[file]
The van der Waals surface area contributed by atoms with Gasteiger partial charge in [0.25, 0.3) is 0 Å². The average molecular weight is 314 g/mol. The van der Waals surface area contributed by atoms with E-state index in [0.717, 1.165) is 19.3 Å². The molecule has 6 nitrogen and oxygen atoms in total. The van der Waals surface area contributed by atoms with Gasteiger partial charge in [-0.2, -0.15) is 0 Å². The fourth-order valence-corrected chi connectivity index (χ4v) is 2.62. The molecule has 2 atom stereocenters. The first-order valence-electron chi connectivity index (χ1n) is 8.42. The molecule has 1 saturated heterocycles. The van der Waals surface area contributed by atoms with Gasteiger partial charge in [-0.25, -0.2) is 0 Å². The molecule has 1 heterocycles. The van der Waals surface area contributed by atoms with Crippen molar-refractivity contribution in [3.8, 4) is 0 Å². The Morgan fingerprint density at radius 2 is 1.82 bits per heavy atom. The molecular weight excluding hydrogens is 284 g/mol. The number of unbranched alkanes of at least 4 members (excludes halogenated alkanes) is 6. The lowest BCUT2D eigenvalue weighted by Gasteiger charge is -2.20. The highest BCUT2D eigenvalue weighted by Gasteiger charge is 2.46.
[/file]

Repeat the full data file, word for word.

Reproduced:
The van der Waals surface area contributed by atoms with Gasteiger partial charge in [0.25, 0.3) is 0 Å². The average molecular weight is 314 g/mol. The van der Waals surface area contributed by atoms with E-state index in [0.717, 1.165) is 19.3 Å². The molecule has 6 nitrogen and oxygen atoms in total. The van der Waals surface area contributed by atoms with Gasteiger partial charge in [-0.2, -0.15) is 0 Å². The fourth-order valence-corrected chi connectivity index (χ4v) is 2.62. The molecule has 2 atom stereocenters. The first-order valence-electron chi connectivity index (χ1n) is 8.42. The molecule has 1 saturated heterocycles. The van der Waals surface area contributed by atoms with Gasteiger partial charge in [-0.25, -0.2) is 0 Å². The molecule has 1 heterocycles. The van der Waals surface area contributed by atoms with Crippen molar-refractivity contribution in [3.8, 4) is 0 Å². The Morgan fingerprint density at radius 2 is 1.82 bits per heavy atom. The molecular weight excluding hydrogens is 284 g/mol. The number of unbranched alkanes of at least 4 members (excludes halogenated alkanes) is 6. The lowest BCUT2D eigenvalue weighted by Gasteiger charge is -2.20. The highest BCUT2D eigenvalue weighted by Gasteiger charge is 2.46.